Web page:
NEW DELHI -- After several days of relative calm in Thailand, the main opposition party raised the stakes Sunday by resigning en masse from Parliament in protest over a government that they claim is illegitimate.
By aligning with street protesters, the opposition Democrat Party is threatening to deepen the country's political standoff. The Democrats, who have not won an election since 1992, are betting that their political fortunes will be advanced by aligning with anti-government street demonstrators in the capital, Bangkok.
"The solution to our current problems needs to start with the showing of responsibility," Abhisit Vejjajiva, the Democrat leader and former premier, said in announcing the immediate resignations. "The prime minister has never showed any responsibility or conscience."
The political crisis was sparked last month when Prime Minister Yingluck Shinawatra's government tried to pass a law that would have granted amnesty to her brother, former Prime Minister Thaksin Shinawatra. Mr. Thaksin, a telecommunications tycoon, was convicted of corruption in 2008 and has been in self-imposed exile since.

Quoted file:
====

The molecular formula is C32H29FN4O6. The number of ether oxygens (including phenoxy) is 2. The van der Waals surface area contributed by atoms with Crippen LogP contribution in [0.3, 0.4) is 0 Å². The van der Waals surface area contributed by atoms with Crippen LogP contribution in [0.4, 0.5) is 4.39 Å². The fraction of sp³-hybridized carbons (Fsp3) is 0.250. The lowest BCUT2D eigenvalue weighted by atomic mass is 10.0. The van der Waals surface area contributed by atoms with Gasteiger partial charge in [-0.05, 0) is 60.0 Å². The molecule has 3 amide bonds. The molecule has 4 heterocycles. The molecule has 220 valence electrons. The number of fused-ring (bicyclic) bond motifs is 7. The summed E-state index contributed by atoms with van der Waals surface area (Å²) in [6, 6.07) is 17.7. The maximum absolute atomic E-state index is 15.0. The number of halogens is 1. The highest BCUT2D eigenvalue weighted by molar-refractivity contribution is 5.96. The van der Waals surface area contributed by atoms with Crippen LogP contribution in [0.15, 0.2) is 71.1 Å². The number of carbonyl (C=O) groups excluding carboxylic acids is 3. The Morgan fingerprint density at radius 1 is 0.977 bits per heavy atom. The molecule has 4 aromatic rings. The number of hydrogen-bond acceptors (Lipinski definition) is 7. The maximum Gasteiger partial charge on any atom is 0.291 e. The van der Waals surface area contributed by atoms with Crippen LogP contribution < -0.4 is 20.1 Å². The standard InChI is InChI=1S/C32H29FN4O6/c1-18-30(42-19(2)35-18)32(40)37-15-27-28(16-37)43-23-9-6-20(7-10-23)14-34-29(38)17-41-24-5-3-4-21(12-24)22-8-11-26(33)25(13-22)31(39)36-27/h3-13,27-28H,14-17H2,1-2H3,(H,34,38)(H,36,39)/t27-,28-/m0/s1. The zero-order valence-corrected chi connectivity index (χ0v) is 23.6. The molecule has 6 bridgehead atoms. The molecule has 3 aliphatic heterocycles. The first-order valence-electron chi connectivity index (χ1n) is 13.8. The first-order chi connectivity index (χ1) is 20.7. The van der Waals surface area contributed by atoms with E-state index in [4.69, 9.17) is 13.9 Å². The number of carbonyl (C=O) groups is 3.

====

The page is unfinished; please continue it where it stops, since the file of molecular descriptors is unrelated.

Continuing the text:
The bill failed to pass the Senate. But the initiative upset a fragile social peace between Thaksin supporters and opponents. Protests since then have resulted in at least five deaths and 289 injuries in and around official buildings as anti-government demonstrators have sought to bring Ms. Yingluck's administration to a halt. The protesters say Ms. Yingluck, 46, is a puppet for her brother, whom they accuse of buying her 2011 election.
Ms. Yingluck's Pheu Thai party won decisively at the polls. Street protests reflect frustration among her party's opponents, analysts say, because they have made little traction with a majority of Thai voters. Protesters have demanded that a nonelected "people's council" replace Parliament.
"We decided to quit as [members of parliament] to march with the people against the Thaksin regime," Democrat Party parliamentarian Sirichok Sopha said Sunday in televised remarks.
The protests are led by Suthep Thauksuban, a former deputy prime minister who has rejected negotiations with Ms. Yingluck's government. He's also called for a final push to overthrow the government today.